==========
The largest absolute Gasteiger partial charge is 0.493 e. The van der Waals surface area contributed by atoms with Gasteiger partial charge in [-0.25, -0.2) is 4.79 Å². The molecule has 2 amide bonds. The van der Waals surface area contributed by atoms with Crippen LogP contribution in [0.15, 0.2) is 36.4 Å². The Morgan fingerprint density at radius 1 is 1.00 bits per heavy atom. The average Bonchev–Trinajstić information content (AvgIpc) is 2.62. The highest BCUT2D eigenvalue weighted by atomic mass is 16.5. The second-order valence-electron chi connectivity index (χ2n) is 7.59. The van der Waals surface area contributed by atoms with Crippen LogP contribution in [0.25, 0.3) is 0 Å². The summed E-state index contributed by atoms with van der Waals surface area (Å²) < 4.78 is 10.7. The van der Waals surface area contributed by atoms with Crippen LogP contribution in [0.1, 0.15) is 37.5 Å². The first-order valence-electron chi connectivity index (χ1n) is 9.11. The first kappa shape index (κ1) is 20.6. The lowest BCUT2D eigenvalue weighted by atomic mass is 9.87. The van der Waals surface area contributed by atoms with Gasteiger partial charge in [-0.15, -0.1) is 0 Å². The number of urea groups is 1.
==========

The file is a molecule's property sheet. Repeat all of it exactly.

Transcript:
The largest absolute Gasteiger partial charge is 0.493 e. The van der Waals surface area contributed by atoms with Gasteiger partial charge in [-0.25, -0.2) is 4.79 Å². The molecule has 2 amide bonds. The van der Waals surface area contributed by atoms with Crippen LogP contribution in [0.15, 0.2) is 36.4 Å². The Morgan fingerprint density at radius 1 is 1.00 bits per heavy atom. The average Bonchev–Trinajstić information content (AvgIpc) is 2.62. The highest BCUT2D eigenvalue weighted by atomic mass is 16.5. The second-order valence-electron chi connectivity index (χ2n) is 7.59. The van der Waals surface area contributed by atoms with Crippen LogP contribution in [0.25, 0.3) is 0 Å². The summed E-state index contributed by atoms with van der Waals surface area (Å²) < 4.78 is 10.7. The van der Waals surface area contributed by atoms with Crippen LogP contribution in [0.1, 0.15) is 37.5 Å². The first-order valence-electron chi connectivity index (χ1n) is 9.11. The first kappa shape index (κ1) is 20.6. The lowest BCUT2D eigenvalue weighted by atomic mass is 9.87. The van der Waals surface area contributed by atoms with Gasteiger partial charge in [-0.15, -0.1) is 0 Å². The number of urea groups is 1.